By Jacob Ajakaiye, in Kano
Media Rights Agenda (MRA) will host a two-day sensitization and training workshop for lawyers from across Nigeria on March 5 and 6, 2019 to enhance their effectiveness in litigating Freedom of Information (FOI) and Freedom of Expression (FOE) cases on behalf of media organisations and journalists. It will take place in Kaduna.
Announcing the workshop in a statement in Lagos, MRA’s Legal Officer, Chioma Nwaodike, said: “The aim of the workshop is to sensitize lawyers about the FOI Act and the need for a larger number of them to provide legal and litigation assistance to the media community to ensure that they are able to fulfill their constitutional responsibility to the society while also seeking to improve the effectiveness of participating lawyers in litigating freedom of information and freedom of expression cases on behalf of media organizations and journalists.”
She explained that in the light of the fact that the enforcement mechanism provided in the FOI Act is for persons who are denied access to information to apply to a court for a review of such denial, “it is quite clear that lawyers are indispensable in ensuring the effective implementation of the Law and that it is only through their active involvement and engagement that those aspects of the Law which are still unclear would be fully clarified.”
Nwaodike stated that it was for this reason that MRA decided to engage with lawyers involved or interested in litigating freedom of information cases on behalf of media organisations and journalists on pro bono basis in order to offer them a comprehensive understanding of the substantive and procedural issues involved in such cases.
Explaining the reason for the focus on lawyers litigating on behalf of media organisations and journalists, she said: “Under Section 22 of the Constitution, the Media have the responsibility of holding the government accountable to the citizens and the Media can play this role much more effectively by using the FOI Act to target certain types of information, which can help the media to reveal corruption, abuse of power, and other wrongdoings. Consequently, it is of great importance that the media have improved access to information so that they can in turn aid citizen engagement and improve accountability.”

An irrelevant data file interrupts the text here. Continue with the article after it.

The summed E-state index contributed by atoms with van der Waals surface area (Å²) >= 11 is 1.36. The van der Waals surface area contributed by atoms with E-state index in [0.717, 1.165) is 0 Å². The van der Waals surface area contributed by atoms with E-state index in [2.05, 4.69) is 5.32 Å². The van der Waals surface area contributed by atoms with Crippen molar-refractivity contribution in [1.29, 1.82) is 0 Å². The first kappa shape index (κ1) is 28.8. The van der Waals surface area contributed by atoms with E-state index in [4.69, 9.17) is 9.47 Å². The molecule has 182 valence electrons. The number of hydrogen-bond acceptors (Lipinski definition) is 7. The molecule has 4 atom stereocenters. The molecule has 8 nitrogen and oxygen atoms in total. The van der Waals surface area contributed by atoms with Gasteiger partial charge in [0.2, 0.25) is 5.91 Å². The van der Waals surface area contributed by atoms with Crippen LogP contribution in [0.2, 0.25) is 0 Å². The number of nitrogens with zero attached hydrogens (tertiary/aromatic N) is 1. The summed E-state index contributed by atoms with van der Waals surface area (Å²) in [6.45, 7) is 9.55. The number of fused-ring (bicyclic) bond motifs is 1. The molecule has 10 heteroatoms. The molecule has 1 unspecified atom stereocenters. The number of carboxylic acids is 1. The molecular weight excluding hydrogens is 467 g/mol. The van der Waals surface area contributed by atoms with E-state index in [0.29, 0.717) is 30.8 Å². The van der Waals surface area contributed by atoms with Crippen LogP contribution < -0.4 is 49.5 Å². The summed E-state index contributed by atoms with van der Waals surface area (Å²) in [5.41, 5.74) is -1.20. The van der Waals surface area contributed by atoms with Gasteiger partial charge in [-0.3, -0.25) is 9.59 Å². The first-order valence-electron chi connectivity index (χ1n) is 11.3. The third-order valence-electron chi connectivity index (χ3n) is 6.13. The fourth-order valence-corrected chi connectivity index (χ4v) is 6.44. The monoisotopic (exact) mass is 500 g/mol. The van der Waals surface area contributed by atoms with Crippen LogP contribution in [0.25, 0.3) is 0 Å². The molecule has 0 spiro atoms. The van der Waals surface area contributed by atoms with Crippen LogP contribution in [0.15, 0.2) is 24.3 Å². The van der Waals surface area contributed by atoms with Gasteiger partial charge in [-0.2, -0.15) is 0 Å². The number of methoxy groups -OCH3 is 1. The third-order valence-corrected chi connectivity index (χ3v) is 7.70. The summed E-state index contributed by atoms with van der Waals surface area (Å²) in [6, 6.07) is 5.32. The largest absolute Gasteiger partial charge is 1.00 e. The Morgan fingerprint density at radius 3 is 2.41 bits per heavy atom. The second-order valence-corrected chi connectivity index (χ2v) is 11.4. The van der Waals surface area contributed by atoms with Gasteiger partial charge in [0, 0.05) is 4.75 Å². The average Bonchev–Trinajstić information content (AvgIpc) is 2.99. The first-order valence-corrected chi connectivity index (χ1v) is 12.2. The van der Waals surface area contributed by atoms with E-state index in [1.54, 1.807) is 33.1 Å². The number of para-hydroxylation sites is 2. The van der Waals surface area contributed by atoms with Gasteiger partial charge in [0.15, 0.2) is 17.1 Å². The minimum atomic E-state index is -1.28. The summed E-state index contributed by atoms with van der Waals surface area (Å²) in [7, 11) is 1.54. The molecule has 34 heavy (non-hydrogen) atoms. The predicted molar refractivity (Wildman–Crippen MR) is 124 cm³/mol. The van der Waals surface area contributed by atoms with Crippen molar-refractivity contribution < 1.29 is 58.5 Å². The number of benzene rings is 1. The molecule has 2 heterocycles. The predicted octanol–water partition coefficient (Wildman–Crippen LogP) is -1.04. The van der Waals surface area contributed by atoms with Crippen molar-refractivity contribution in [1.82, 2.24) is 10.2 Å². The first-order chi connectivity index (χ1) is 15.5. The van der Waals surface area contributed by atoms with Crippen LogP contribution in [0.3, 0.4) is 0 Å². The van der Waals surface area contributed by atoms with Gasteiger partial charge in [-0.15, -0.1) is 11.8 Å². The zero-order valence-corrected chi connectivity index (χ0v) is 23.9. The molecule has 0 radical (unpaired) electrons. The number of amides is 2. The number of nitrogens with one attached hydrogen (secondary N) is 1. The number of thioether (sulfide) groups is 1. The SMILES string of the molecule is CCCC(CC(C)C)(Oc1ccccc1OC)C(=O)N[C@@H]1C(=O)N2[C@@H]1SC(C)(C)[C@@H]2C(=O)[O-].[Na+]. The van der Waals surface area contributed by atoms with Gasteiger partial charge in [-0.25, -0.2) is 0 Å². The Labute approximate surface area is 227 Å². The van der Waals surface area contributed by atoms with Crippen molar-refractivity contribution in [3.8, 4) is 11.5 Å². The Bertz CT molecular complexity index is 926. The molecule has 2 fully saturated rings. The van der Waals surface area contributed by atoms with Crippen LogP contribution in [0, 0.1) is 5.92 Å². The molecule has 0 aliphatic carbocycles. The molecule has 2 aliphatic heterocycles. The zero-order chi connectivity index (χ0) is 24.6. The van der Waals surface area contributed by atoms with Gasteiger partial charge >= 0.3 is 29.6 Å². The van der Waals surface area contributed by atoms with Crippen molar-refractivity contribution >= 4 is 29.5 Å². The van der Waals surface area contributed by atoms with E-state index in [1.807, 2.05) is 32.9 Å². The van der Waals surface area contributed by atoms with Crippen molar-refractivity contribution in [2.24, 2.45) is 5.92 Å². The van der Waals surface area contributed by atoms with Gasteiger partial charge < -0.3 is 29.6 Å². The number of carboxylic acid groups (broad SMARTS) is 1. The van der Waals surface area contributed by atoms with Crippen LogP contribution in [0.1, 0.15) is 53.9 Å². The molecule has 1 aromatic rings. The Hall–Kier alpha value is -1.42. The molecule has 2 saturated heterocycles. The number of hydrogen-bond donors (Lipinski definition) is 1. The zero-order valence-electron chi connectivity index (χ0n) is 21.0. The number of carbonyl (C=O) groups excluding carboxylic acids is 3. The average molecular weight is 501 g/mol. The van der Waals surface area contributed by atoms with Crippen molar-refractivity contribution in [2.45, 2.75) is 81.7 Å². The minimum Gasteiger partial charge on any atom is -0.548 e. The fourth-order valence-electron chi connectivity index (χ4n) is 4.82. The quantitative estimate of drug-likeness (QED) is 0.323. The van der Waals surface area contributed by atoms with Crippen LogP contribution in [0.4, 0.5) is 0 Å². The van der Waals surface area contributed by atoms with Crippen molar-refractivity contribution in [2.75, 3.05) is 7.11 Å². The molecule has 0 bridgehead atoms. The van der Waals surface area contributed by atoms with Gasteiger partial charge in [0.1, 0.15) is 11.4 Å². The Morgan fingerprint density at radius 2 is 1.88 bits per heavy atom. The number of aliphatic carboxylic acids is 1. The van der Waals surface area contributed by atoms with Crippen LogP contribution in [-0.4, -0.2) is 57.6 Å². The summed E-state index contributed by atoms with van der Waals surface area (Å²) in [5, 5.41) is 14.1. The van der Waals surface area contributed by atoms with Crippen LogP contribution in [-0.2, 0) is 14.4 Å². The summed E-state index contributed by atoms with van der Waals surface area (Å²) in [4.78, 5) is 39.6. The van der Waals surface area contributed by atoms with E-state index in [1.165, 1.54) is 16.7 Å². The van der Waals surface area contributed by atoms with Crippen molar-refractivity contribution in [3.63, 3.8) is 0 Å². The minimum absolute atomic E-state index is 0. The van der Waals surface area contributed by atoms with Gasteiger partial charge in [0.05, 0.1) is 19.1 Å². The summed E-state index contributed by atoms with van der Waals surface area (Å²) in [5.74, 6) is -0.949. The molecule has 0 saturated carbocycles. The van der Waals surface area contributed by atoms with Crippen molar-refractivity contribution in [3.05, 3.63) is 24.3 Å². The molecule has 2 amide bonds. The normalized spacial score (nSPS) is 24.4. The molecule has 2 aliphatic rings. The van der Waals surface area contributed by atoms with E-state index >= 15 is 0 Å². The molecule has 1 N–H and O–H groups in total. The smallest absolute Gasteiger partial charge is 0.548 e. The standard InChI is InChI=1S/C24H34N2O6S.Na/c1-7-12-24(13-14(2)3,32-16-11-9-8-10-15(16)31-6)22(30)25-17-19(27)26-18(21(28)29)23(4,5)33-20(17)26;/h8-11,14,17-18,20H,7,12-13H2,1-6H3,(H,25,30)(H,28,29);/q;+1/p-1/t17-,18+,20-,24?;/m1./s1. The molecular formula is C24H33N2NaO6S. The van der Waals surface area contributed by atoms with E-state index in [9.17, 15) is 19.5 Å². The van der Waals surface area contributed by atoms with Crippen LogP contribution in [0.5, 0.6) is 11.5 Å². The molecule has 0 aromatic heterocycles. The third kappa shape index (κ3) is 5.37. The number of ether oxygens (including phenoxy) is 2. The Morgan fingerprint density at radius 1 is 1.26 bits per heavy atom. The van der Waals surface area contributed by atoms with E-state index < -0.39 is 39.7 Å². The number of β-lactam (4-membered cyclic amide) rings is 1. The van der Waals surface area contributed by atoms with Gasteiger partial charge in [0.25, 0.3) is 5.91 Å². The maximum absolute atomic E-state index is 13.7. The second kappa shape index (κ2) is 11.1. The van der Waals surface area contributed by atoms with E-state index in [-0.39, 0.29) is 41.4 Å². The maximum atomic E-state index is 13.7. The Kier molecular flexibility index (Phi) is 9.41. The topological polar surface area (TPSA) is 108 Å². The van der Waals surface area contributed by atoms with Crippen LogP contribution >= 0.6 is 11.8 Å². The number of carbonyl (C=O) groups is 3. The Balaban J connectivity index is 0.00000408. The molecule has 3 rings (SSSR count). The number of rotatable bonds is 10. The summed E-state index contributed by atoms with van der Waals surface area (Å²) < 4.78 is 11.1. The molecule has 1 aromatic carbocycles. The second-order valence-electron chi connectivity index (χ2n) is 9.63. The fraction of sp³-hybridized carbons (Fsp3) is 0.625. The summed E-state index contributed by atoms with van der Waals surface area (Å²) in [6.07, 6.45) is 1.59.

According to Nwaodike, “There is no doubt that the media and media practitioners deal in information more than any other sector of society or that the media and journalists frequently act on behalf of the wider society when they go to seek information from public institutions or other entities or individuals. Allied to this is the fact that access to information, media freedom and freedom of expression are mutually supportive and necessary for the free flow of information to the public, which underpins our democratic system of government.”
She stressed that “information is the lifeblood of any media organization as the media assumes the role of providing information to citizens and the public in general on issues such as government policies and actions. The media can only flourish in this role if access to information is guaranteed.”
Nwaodike called on journalists and media organizations in need of legal assistance to enforce their access to information or freedom of expression rights in relation to their professional activities to contact the organization for support.
The workshop, which is supported by the Open Society Initiative for West Africa (OSIWA), will have about 40 participants drawn from different States across Nigeria, with most of them coming from Lagos and Abuja.